Seek specialist advice to deal with graffiti on gravestones, especially porous stones, and other stone features. Inappropriate treatment can be damaging to the stone.
Gravestones or gravestone inscriptions should not be painted as this may cause further damage to the stone. Where there is evidence that paint was applied as an original feature seek professional advice before undertaking any remedial work.
Repair of fractured gravestones will require the use of non-ferrous dowels of suitable length and either polyester resin (for clean breaks) or lime mortar (for wider joints).
For repairs to stone, hard cement mortars should be avoided and lime mortar only used.
Where inscription has been lost from a stone, re-cutting the stone should not be undertaken. It is preferable to position a new plaque, with the text reproduced, in the ground at the front of the original tombstone.
Ensure that all volunteer workers are fully informed about the nature and dangers of the work and have received appropriate training to enable them to undertake the task, including health and safety.
Temporary stabilisation of elements may be necessary to prevent collapse. Features that have been temporarily supported must become priority items for permanent repair or stabilisation. The design of temporary support should not be detrimental to the site as a whole.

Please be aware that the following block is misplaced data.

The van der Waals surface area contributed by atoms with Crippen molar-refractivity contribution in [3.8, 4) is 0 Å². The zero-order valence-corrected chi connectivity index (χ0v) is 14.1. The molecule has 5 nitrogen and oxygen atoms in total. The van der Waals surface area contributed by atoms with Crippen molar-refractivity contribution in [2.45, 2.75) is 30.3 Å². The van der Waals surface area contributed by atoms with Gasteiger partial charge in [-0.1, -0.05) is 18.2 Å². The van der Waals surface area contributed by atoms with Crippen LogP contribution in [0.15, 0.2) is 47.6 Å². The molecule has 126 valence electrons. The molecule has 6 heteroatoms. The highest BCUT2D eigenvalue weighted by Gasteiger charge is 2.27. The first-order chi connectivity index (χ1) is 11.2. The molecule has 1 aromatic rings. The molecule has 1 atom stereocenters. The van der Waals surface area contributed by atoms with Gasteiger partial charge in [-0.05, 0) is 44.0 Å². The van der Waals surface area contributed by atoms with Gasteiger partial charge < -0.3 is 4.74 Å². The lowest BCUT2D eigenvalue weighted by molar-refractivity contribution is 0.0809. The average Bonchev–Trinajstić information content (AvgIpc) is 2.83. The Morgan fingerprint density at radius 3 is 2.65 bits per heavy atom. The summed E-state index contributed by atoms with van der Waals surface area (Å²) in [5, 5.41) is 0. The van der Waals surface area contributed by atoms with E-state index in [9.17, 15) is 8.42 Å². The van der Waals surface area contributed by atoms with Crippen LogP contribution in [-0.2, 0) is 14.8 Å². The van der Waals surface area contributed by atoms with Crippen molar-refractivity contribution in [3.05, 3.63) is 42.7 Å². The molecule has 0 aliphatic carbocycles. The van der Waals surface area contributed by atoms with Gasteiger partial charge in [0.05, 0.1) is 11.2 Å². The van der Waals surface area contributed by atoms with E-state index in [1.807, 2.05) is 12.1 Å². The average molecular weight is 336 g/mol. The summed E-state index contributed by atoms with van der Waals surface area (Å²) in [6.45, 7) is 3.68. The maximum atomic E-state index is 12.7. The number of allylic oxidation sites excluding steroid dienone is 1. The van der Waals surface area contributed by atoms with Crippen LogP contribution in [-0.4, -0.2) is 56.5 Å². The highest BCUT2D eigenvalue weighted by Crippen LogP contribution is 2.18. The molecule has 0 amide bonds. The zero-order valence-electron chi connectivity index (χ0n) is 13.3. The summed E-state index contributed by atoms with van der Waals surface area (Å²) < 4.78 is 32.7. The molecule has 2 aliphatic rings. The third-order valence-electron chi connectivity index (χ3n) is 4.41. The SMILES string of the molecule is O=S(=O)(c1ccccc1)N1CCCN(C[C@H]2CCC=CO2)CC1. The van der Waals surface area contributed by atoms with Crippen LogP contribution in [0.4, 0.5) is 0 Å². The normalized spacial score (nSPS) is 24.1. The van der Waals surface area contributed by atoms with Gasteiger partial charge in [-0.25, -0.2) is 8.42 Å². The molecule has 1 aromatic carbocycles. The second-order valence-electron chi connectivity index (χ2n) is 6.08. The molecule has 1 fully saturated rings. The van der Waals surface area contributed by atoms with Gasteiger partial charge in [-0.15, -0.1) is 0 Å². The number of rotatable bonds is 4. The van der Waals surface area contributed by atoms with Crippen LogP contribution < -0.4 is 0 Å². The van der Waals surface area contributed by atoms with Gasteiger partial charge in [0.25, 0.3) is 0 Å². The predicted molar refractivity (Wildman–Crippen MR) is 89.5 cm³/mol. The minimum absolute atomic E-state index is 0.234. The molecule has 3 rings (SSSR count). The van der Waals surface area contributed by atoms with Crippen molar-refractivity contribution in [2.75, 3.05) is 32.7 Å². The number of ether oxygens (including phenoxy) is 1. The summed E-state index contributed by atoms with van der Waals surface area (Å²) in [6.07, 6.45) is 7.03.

Temporary laying down of gravestones on the ground may be necessary in an emergency situation. Remedial work and re-setting should take place as a priority.
Do not cut back turf from the bases of graves and, if practicable, re-turf exposed soil where there has been done to simplify grass cutting in a high graveyard.
Where a gravestone that has been concealed by grass is uncovered, it should be recorded, and then re-turfed, where appropriate, to prevent further deterioration.
Do not use ride-on mowers for grass cutting in close proximity to memorials, due to the risk of damage. Hand-held equipment only must be used. Avoid the use of strong weed-killers which have chemicals that can erode stone.
Paths are part of the original design and, generally the alignment of existing paths should be retained. Avoid ‘replacing’ surfaces which are unsympathetic to the character of the graveyard.
Provision of a paved surface on principal paths may be desirable to provide disabled access between a gate and the church entrance, and careful design and choice of materials is important to retain character.
Any digging of trenches for service pipes, drains or cables need to be carefully planned and should be supervised by an archaeologist.
New tree planting to be in keeping with the historic layout or cause damage to the built heritage. Diocese to approve plans for new planting under Canon 35.